Which Position Is Best For a Long Stay?

You might not care what position your dog chooses to be in when you want her to stay, but you have to teach her something to start, so which should you choose?

Down stay. That's it. That's the article. Send tweet.

How Stay Differs Between Positions

Seriously though, Harper presents down stay first because we assume people are most interested in teaching a long relaxed stay and a down is the most relaxed position a dog can be in; however, maybe you're looking for something different.

For example, maybe you don't want your pup to get too relaxed. Maybe you're on your way out the door at the vet and you realize you left your keys on the counter. In that scenario, you might want a more "active" stay position because you're going to be moving again shortly so you ask for a sit, go over and collect your keys, and return immediately to head out the door.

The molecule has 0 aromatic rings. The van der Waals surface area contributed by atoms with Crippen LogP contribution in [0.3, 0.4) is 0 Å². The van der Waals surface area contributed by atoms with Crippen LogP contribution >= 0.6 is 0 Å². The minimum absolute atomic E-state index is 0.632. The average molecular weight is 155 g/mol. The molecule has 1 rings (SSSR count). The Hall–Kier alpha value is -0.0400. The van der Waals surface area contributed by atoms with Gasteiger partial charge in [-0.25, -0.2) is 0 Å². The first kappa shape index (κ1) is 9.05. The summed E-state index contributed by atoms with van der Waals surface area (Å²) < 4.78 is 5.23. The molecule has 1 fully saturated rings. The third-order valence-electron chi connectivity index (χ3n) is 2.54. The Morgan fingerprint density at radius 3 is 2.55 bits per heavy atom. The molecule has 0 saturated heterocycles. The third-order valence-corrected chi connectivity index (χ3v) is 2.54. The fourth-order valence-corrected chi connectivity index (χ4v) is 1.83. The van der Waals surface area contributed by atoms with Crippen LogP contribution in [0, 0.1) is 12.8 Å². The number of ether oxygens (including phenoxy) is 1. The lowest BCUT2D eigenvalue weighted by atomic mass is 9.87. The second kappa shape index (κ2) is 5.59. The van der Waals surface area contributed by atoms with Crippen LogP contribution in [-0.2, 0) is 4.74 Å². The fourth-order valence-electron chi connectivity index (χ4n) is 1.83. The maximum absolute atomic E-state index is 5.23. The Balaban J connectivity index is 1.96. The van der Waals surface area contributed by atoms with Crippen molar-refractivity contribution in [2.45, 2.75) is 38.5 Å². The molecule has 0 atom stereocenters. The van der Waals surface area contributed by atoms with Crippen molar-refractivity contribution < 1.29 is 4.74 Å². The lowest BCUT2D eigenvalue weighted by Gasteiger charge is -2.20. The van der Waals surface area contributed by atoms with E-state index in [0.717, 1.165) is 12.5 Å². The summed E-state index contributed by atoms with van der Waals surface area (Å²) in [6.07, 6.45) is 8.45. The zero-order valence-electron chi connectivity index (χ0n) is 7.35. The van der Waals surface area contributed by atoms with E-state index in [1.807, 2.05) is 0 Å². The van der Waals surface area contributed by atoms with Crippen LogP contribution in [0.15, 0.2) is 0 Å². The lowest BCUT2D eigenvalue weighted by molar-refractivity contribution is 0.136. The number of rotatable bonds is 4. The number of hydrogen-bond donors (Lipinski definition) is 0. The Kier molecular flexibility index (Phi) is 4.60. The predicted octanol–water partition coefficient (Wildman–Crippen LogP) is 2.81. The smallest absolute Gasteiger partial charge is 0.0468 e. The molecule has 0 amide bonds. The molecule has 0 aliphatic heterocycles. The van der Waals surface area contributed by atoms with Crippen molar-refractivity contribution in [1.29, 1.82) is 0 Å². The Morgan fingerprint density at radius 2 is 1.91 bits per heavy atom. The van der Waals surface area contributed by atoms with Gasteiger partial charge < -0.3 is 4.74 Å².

Similarly, the dog in a stand stay is even more ready to move. Maybe you're at the corner waiting to cross the street. It's been a long light so your pup gets bored and lies down. You, a human who can read numbers on the cross walk sign, realize the light's going to change in three seconds. In that scenario you might ask your dog to stand so that he is immediately ready to start walking when the light changes.

The Benchmarks

Also, the duration of the stay is something else to keep in mind when deciding which position to use. Here are some rough guidelines to target to help you decide:

Stand-Stay: 90 seconds or less Sit-Stay: 90 seconds or less Down-Stay: 6 minutes or less

You can train longer duration stays in each of these positions, but these are great targets. If you can achieve these then you're in the same company as dogs that compete in obedience competitions.

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